Plain English Summary
Background and study aims:
Malaria is a deadly disease caused by infection with malaria parasites. Every year, millions of people become infected with malaria parasites and hundreds of thousands of people die from the infection. The biggest burden of disease is in children, and particularly children who live in Africa. Malaria parasites are transmitted through the bite of a female malaria mosquito. Many of these infectious bites happen at night, when people are sleeping inside their homes. To protect themselves from malaria mosquitoes, people can sleep under an insecticide treated bed net or have their walls sprayed with insecticides. Although these tools have contributed substantially to the recent reductions in malaria cases, they face various challenges, such as the resistance of mosquitoes to he insecticides used for malaria control and the practical difficulties associated with spraying houses. Eave tubes are a new control tool that addresses these challenges. The basic principle of the eave tube technology is to limit mosquito access into the house by screening or blocking as many openings as possible, and adding tubes containing insecticide-treated netting into the eaves of the house. Heat and odors rise out of the house and through the tubes, and these cues attract mosquitoes in search of a blood meal. The insecticide-treated netting inside the tubes provide a focal point to kill mosquitoes as they try to enter or exit through the openings. The advantages of this approach include the fact that eave tubes and window screening protect an entire household without any additional effort by the occupants, and that the eave tubes require only a small amount of insecticide, and the insecticide is placed in a location that is inaccessible to children. The aim of this study is to investigate the effectiveness of the eave tube approach in reducing malaria.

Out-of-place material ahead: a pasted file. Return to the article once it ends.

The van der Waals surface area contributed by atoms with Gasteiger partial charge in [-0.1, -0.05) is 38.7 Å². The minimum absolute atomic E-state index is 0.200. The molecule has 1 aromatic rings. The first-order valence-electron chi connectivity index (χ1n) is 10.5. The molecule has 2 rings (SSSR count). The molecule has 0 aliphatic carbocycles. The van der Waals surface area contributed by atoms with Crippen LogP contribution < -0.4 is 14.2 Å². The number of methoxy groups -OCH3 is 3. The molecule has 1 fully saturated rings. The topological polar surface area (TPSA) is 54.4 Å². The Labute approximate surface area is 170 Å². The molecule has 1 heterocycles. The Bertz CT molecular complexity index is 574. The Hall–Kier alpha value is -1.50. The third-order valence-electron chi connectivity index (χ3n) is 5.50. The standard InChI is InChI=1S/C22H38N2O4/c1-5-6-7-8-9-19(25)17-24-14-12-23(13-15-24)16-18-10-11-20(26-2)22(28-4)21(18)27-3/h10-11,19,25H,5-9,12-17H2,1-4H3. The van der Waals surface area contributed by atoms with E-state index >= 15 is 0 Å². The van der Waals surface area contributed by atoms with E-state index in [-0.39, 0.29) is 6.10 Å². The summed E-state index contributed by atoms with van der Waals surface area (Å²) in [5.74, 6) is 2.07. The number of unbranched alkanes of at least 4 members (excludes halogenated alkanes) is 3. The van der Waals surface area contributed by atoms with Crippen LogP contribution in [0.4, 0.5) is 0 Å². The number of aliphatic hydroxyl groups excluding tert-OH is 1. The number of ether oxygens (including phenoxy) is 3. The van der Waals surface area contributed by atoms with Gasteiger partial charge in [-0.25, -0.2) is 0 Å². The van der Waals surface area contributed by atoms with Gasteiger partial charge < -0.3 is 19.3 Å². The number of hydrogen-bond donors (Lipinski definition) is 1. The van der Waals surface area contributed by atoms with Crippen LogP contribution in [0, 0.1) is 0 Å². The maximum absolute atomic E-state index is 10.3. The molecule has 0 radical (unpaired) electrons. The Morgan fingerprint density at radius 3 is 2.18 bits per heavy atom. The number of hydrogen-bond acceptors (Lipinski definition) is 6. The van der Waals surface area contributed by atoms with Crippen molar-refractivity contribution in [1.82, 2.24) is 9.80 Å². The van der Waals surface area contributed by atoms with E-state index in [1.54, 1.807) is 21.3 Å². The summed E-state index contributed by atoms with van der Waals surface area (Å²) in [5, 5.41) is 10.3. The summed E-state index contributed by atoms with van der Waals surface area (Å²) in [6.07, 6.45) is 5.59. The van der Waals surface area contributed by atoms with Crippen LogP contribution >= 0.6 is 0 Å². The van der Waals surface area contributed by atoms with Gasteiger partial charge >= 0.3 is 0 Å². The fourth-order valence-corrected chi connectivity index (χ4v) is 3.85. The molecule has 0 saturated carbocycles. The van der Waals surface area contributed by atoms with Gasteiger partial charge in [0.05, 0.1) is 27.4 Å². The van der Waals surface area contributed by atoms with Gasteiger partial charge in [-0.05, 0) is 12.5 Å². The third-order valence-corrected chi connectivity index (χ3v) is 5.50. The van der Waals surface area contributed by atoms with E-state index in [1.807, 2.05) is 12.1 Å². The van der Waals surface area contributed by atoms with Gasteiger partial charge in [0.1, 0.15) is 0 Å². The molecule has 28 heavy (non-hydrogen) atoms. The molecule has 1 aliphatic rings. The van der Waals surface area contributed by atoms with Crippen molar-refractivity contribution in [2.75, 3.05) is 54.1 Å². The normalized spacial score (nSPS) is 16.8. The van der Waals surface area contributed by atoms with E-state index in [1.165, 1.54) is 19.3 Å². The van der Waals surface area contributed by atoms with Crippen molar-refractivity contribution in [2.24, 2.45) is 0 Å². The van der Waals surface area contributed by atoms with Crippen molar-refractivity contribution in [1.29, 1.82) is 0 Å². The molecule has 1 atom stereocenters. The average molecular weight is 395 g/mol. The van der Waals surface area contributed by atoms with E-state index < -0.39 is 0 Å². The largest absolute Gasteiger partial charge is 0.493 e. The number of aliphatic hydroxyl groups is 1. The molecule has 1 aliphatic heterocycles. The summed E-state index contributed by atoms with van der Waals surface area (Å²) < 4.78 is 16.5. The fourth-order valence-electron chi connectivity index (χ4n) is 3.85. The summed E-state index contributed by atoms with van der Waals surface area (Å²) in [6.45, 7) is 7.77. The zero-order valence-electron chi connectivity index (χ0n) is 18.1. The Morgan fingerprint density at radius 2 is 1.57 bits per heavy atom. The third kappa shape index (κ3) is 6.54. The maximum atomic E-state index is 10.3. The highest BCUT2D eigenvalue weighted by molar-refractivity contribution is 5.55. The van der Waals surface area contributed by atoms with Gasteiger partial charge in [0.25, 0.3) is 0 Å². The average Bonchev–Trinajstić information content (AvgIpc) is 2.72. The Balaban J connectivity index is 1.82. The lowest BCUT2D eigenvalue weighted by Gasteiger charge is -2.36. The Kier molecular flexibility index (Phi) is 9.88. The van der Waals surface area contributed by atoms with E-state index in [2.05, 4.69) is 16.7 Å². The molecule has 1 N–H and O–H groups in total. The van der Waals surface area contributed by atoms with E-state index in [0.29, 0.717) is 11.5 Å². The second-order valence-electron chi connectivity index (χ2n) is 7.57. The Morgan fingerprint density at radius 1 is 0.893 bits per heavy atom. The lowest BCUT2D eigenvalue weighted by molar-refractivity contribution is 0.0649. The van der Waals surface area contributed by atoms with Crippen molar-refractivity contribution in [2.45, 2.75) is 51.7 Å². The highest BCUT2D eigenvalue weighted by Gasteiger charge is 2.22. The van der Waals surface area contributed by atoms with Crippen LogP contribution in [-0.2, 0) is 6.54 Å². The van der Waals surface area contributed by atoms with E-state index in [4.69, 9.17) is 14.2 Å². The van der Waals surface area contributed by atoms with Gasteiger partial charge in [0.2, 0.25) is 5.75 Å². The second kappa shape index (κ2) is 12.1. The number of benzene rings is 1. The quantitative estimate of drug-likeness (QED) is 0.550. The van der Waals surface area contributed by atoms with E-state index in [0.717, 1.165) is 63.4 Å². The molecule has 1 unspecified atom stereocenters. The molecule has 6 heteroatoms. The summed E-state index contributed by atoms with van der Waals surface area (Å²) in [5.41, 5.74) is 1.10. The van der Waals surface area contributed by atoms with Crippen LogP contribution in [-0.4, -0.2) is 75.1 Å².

Who can participate?
Children between 6 months and 10 years old living in houses that are suitable to the eave tube modification.
What does the study involve?
Eligible villages (a minimum of 100 houses and 50 children in the village) are randomly assigned to one of two groups: treatment or control. All householders in the treatment group, are offered the opportunity to have their houses screened and modified with eave tubes. Villages in both groups receive insecticide-treated bed nets.
What are the possible benefits and risks of participating?
The study participants will benefit from close monitoring and treatment of any illness, including malaria. In the treatment arm, participants will benefit from improvements to their house including screening of their windows and sealing any cracks or holes in their walls. All participants will benefit from new, insecticide-treated nets. There is a small risk that improving the condition of the houses will decrease airflow and increase the risk of respiratory diseases, but this will be monitored throughout the study and any children with respiratory disease will be referred to a local health facility (a practice already followed by the resident community health workers).
Where is the study run from?
The study is run from Institut Pierre Richet and takes place in villages within an approximately 50km radius of Bouake (Cote d’Ivoire)
When is study starting and how long is it expected to run for?
November 2015 to March 2019
Who is funding the study?
Bill and Melinda Gates Foundation (USA)
Who is the main contact?
Professor Matthew Thomas
Prof Matthew Thomas